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A Special Report by Derek W. Logue of OnceFallen.com
June 2016

Click here for Word Doc file of the report]

INTRODUCTION: How much money states REALLY lose by failing to adopt the AWA

A question was recently posed to me about the amount of BJS funding states really lose when failing to adopt the controversial Adam
Walsh Act. This white paper is intended to analyze just how much states are losing by not adopting the AWA.


First, you must understand how much money is at stake here. First, we must understand how much money is REALLY at stake.
First, we must get an idea just how much money is being given to the Byrne Memorial Justice Assistance Grant (JAG) program.
According to the Office of Justice Programs, a total of $383.5 Million ($7.5 million more than in 2016 ) [1] was requested for FY
2017. The OJP gives a breakdown of the JAG for the fiscal year of 2016 (FY 2014) by comparison:

  1. A total of $274.9 Million was allocated for JAG, and of this total,
  2. $181.8 Million in formula grants were allocated for states and territories (56 jurisdictions),
  3. $90.5 Million in formula grants were allocated to local government and Indian Tribes, and
  4. $6.7 Million to US Territories & DC. [2]
  5. Of note is that the rest of the remaining funds are used for administrative and other purposes, including protection for
    presidential candidates.  

Because FY 2016’s rates are similar to the amount requested for FY 2017, it is reasonable to assume the rates states receive for both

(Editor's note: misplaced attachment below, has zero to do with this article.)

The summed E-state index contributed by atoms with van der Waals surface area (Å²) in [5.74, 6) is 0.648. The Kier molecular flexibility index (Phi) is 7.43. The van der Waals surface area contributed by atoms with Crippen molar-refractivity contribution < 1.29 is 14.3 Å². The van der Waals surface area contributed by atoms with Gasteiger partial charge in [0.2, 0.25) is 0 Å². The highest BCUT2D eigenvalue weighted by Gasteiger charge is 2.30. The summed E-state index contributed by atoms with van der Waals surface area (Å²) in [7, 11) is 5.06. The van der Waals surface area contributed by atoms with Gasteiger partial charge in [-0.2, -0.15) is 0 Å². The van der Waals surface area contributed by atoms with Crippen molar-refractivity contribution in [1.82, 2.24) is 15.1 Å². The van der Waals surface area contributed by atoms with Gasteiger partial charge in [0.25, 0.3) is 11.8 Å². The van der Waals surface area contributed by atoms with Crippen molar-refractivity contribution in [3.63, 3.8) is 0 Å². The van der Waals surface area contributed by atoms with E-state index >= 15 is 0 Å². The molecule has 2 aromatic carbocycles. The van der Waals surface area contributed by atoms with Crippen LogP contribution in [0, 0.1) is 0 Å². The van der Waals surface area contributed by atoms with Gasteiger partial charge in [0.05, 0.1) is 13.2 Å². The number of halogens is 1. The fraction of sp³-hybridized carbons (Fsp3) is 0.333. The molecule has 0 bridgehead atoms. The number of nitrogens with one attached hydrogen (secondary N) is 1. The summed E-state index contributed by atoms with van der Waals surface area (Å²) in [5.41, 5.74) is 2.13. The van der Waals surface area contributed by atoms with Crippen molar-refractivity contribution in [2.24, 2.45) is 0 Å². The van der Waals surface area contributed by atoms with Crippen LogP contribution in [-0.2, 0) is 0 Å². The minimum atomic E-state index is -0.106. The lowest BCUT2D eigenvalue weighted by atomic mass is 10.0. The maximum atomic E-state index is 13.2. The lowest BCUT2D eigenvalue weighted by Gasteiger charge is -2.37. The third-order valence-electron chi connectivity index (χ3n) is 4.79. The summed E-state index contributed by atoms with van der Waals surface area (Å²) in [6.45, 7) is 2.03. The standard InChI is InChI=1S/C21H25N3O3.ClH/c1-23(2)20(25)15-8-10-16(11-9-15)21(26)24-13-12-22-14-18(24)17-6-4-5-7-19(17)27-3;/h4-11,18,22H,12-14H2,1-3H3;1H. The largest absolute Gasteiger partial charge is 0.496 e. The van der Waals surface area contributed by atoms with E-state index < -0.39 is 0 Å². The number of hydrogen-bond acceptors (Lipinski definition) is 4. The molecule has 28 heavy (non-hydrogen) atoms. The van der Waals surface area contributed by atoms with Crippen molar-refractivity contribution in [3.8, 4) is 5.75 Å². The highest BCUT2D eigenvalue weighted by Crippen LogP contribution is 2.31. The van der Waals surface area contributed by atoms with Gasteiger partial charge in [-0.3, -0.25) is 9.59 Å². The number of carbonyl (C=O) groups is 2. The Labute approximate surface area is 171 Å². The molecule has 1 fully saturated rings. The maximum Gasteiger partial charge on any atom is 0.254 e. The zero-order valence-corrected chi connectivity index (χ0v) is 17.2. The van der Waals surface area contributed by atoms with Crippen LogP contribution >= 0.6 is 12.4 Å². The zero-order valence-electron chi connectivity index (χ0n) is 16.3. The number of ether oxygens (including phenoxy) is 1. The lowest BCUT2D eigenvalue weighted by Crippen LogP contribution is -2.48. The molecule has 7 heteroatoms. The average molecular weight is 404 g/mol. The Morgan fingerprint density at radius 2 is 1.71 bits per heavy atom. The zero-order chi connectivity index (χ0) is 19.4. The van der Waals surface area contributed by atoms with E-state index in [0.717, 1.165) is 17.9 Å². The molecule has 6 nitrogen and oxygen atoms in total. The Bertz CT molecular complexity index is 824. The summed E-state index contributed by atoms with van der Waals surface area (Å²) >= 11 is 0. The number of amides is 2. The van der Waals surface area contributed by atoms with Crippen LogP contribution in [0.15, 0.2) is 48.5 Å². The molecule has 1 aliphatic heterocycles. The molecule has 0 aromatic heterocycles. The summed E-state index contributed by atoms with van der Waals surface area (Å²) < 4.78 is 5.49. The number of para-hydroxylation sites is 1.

fiscal years will be similar for purposes of determining how much money is being lost by not adopting the AWA.


Four factors determine award amount for each state/ territory:

  1. Initial allocation based upon each jurisdiction’s share of violent crime and population;
  2. A minimum reward is established; states below the minimum threshold get the minimum amount (For FY 2016, that was
    $687,266), and states above the threshold receive the minimum plus an award based upon its share of total violent crime and
  3. The amount is split 60/40, with 60% going to the state and 40% going to local government.[3]  This step does not apply to US
    territories, which are federal jurisdiction.
  4. This last part is rather complex: Determining local award allocations, which are based on a jurisdiction’s proportion of the
    state’s 3-year violent crime average. If a local jurisdiction’s calculated award is less than $10,000, the funds are returned to